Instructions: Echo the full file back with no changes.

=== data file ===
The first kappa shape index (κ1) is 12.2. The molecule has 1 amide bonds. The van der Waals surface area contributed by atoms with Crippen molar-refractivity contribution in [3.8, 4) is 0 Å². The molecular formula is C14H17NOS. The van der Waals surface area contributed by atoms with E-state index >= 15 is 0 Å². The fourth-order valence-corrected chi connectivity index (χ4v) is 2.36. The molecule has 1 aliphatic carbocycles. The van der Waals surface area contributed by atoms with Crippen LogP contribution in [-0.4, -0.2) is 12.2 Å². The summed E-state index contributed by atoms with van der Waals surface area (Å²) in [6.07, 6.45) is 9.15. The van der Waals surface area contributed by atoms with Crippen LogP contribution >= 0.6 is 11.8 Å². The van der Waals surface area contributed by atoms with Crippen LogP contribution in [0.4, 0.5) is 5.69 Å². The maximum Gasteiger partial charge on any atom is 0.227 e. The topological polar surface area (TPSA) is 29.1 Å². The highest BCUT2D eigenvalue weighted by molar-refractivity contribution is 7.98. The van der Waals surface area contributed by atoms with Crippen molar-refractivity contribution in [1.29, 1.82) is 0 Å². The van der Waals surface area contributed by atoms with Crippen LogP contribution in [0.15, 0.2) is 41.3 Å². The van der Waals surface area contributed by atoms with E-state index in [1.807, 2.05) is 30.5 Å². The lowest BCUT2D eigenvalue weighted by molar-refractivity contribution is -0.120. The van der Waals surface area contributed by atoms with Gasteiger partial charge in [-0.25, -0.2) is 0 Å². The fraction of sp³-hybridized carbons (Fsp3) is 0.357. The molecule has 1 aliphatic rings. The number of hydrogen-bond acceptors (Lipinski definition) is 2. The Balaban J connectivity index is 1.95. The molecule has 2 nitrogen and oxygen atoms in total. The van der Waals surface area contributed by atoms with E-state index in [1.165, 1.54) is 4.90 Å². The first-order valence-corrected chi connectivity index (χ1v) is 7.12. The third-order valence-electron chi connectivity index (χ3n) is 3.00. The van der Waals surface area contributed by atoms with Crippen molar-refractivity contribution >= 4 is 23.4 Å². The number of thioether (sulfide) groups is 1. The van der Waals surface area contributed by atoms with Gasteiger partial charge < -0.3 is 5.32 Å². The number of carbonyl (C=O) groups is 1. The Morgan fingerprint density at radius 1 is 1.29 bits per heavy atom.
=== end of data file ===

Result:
The first kappa shape index (κ1) is 12.2. The molecule has 1 amide bonds. The van der Waals surface area contributed by atoms with Crippen molar-refractivity contribution in [3.8, 4) is 0 Å². The molecular formula is C14H17NOS. The van der Waals surface area contributed by atoms with E-state index >= 15 is 0 Å². The fourth-order valence-corrected chi connectivity index (χ4v) is 2.36. The molecule has 1 aliphatic carbocycles. The van der Waals surface area contributed by atoms with Crippen LogP contribution in [-0.4, -0.2) is 12.2 Å². The summed E-state index contributed by atoms with van der Waals surface area (Å²) in [6.07, 6.45) is 9.15. The van der Waals surface area contributed by atoms with Crippen LogP contribution >= 0.6 is 11.8 Å². The van der Waals surface area contributed by atoms with Crippen LogP contribution in [0.4, 0.5) is 5.69 Å². The maximum Gasteiger partial charge on any atom is 0.227 e. The topological polar surface area (TPSA) is 29.1 Å². The highest BCUT2D eigenvalue weighted by molar-refractivity contribution is 7.98. The van der Waals surface area contributed by atoms with Crippen molar-refractivity contribution in [1.29, 1.82) is 0 Å². The van der Waals surface area contributed by atoms with Crippen LogP contribution in [0.15, 0.2) is 41.3 Å². The van der Waals surface area contributed by atoms with E-state index in [1.807, 2.05) is 30.5 Å². The lowest BCUT2D eigenvalue weighted by molar-refractivity contribution is -0.120. The van der Waals surface area contributed by atoms with Gasteiger partial charge in [-0.25, -0.2) is 0 Å². The fraction of sp³-hybridized carbons (Fsp3) is 0.357. The molecule has 1 aliphatic rings. The number of hydrogen-bond acceptors (Lipinski definition) is 2. The Balaban J connectivity index is 1.95. The molecule has 2 nitrogen and oxygen atoms in total. The van der Waals surface area contributed by atoms with E-state index in [1.165, 1.54) is 4.90 Å². The first-order valence-corrected chi connectivity index (χ1v) is 7.12. The third-order valence-electron chi connectivity index (χ3n) is 3.00. The van der Waals surface area contributed by atoms with Crippen molar-refractivity contribution >= 4 is 23.4 Å². The number of thioether (sulfide) groups is 1. The van der Waals surface area contributed by atoms with Gasteiger partial charge < -0.3 is 5.32 Å². The number of carbonyl (C=O) groups is 1. The Morgan fingerprint density at radius 1 is 1.29 bits per heavy atom.